The Violin is a descendant from the Viol family of instruments. This includes any stringed instrument that is fretted and/or bowed. It predecessors include the medieval fiddle, rebec, and lira da braccio. We can assume by paintings from that era, which the three string violin was in existence by at least 1520. By 1550, the top E string had been added
and the Viola and Cello had emerged as part of the family of bowed string instruments still in use today.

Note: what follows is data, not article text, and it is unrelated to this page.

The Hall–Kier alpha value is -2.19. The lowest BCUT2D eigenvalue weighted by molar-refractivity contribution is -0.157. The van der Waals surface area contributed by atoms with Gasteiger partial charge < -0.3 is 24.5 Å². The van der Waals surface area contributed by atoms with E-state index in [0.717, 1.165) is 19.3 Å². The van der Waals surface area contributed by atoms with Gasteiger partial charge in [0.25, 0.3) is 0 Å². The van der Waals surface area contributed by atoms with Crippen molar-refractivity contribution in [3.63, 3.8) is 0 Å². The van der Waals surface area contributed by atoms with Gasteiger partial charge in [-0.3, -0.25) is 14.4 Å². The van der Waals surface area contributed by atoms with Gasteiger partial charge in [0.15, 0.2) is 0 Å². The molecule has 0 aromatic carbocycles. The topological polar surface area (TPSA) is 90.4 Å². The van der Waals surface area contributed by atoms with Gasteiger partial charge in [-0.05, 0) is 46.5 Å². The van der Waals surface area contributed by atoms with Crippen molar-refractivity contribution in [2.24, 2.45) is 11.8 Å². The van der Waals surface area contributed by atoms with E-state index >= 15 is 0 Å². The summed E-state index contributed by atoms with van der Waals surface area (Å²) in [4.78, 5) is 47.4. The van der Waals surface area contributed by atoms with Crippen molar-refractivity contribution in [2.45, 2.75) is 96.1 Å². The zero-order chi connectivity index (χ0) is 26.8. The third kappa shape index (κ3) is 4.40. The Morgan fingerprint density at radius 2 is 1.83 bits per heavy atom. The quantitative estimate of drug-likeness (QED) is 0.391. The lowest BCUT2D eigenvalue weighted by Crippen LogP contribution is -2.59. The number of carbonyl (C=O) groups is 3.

It is thought by many that the violin probably went through its greatest transformation in Italy from 1520 through 1650. Famous violin makers such as the Amati family were pivotal in establishing the basic proportions of the violin, viola, and cello. This family’s contributions to the art of violin making were evident not only in the improvement of the instrument itself, but also in the apprenticeships of subsequent gifted makers including Andrea Guarneri, Francesco
Rugeri, and Antonio Stradivari.